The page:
1 April 2021 WASHINGTON, D.C. -- The National Counterintelligence and Security Center (NCSC) and its partners in government and industry today launched the 4th annual "National Supply Chain Integrity Month" with a call to action for organizations across the country to strengthen their supply chains against foreign adversaries and other potential risks.
Throughout April, NCSC is teaming up with the Department of Homeland Security's Cybersecurity and Infrastructure Security Agency (CISA), the Federal Communications Commission (FCC), the Department of Defense's Center for the Development of Security Excellence (CDSE), the National Association of State Procurement Officials (NASPO), the National Association of Counties (NACo), and other partners to raise awareness of threats to U.S. supply chains and share information on risk mitigation. A host of public and non-public events with stakeholders in government, industry, and academia are planned to enhance supply chain risk management efforts.
"If the Covid-19 pandemic and resulting product shortages were not a sufficient wake-up call, the recent software supply chain attacks on U.S. industry and government should serve as a resounding call to action. We must enhance the resilience, diversity, and security of our supply chains. The vitality of our nation depends on it," said Michael Orlando, Acting NCSC Director.
To help stakeholders in industry and government, NCSC today is disseminating new supply chain risk management resources that can be found at the NCSC supply chain website. Among other things, the webpage provides extensive information on supply chain threats and best practices, as well as links to resources of partner agencies. In addition, NCSC is issuing sector-specific guidance throughout April on supply chain risk management for the information and communications technology (ICT) sector, the manufacturing and production sector, the health care sector, and the energy sector.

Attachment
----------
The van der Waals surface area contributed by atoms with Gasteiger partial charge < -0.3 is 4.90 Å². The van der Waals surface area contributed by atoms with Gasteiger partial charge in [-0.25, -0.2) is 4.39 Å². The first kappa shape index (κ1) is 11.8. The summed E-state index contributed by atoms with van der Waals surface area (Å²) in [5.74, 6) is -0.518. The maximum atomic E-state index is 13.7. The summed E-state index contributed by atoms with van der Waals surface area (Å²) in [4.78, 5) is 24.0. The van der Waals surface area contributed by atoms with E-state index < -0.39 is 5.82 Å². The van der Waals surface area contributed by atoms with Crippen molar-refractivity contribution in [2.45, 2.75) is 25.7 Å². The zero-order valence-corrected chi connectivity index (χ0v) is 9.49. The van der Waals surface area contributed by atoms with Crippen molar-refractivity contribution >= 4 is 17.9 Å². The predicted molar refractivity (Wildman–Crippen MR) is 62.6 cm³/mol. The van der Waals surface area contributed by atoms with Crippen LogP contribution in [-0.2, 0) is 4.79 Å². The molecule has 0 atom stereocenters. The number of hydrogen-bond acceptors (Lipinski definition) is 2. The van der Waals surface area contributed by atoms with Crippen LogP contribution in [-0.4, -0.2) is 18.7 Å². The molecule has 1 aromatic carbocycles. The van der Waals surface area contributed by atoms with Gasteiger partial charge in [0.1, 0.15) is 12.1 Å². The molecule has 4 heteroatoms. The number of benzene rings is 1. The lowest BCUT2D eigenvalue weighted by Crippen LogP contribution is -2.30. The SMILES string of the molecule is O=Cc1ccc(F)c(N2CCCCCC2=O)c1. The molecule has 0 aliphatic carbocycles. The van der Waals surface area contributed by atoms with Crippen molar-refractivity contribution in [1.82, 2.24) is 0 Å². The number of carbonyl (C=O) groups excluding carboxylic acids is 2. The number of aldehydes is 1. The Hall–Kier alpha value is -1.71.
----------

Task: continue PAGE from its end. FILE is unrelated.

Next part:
Foreign Adversary Exploitation of U.S. Supply Chains
While production shortages, trade disruptions, natural disasters, and other unforeseen events can all stress America's global supply chains, actions by foreign adversaries to exploit vulnerabilities in U.S. supply chains pose unique counterintelligence and security threats.
Foreign adversaries are increasingly using companies and trusted suppliers as attack vectors against us for espionage, information theft, and sabotage. In doing so, they are compromising the products and services that underpin America's government and industry - resulting in lost intellectual property, jobs, economic advantage, and reduced military strength.
Over the past decade, for example, state-sponsored hackers have compromised software and Information Technology service supply chains to steal intellectual property, conduct espionage, and carry out sabotage. While the recent SolarWinds compromise has brought greater public attention to software supply chain attacks, it is only the latest in a long line of such attacks in recent years.
As detailed in NCSC’s new materials, software supply chain attacks are particularly insidious because they erode the basic trust between consumers and software providers. Consumers are correctly conditioned to use software only from trusted sources through authorized vendors and urged to promptly install security updates from developers. Customers must now be wary of performing even these basic, cyber-hygiene tasks because authorized resources may be compromised.
The Basics of Supply Chain Risk Management
While there is no single, silver-bullet solution to immunize America against supply chain threats, NCSC encourages organizations, at a minimum, to consider the following basic principles to enhance the resilience of their supply chains.
Diversify Supply Chains:A single source of goods or services is a single point of failure. Diversify supply chains to ensure resilience in the event a supplier suffers a compromise, shortages, or other disruptions.
Mitigate Third-Party Risks: Conduct robust due diligence on suppliers, understand their security practices, and set minimum standards for them. Incorporate security requirements into third-party contracts and monitor compliance throughout the lifecycle of a product or service.
Identify and Protect Crown Jewels:Map the location and status of essential assets and prioritize their protection. Monitor systems and network performance to minimize impact of disruptions.
Ensure Executive-Level Commitment: Name a senior executive as owner of supply chain risk and include stakeholders across the enterprise in the risk mitigation program. Communicate across the organization to ensure buy-in and establish training and awareness programs.
Strengthen Partnerships:Information exchange between government and industry on current threat information and security best practices is paramount.
A center within the Office of the Director of National Intelligence, the NCSC is the nation’s premier source for counterintelligence and security expertise and a trusted mission partner in protecting America against foreign and other adversarial threats.